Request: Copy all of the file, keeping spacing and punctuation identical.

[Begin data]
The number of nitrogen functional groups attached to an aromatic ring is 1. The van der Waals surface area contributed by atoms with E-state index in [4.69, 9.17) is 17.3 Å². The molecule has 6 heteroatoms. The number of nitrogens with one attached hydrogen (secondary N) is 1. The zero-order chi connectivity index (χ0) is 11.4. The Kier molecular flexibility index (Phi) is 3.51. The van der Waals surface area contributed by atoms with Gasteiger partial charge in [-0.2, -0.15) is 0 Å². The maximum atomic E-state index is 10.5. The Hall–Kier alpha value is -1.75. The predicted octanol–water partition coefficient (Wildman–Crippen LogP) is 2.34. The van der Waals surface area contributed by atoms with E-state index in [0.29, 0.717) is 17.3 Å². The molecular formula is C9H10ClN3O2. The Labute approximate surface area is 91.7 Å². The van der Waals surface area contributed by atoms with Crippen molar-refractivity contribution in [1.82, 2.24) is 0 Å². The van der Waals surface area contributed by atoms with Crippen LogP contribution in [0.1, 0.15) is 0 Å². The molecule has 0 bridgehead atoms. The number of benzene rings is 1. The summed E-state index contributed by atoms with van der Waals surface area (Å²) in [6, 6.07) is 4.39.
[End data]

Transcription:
The number of nitrogen functional groups attached to an aromatic ring is 1. The van der Waals surface area contributed by atoms with E-state index in [4.69, 9.17) is 17.3 Å². The molecule has 6 heteroatoms. The number of nitrogens with one attached hydrogen (secondary N) is 1. The zero-order chi connectivity index (χ0) is 11.4. The Kier molecular flexibility index (Phi) is 3.51. The van der Waals surface area contributed by atoms with Gasteiger partial charge in [-0.2, -0.15) is 0 Å². The maximum atomic E-state index is 10.5. The Hall–Kier alpha value is -1.75. The predicted octanol–water partition coefficient (Wildman–Crippen LogP) is 2.34. The van der Waals surface area contributed by atoms with E-state index in [0.29, 0.717) is 17.3 Å². The molecular formula is C9H10ClN3O2. The Labute approximate surface area is 91.7 Å². The van der Waals surface area contributed by atoms with Crippen molar-refractivity contribution in [1.82, 2.24) is 0 Å². The van der Waals surface area contributed by atoms with Crippen LogP contribution in [0.1, 0.15) is 0 Å². The molecule has 0 bridgehead atoms. The number of benzene rings is 1. The summed E-state index contributed by atoms with van der Waals surface area (Å²) in [6, 6.07) is 4.39.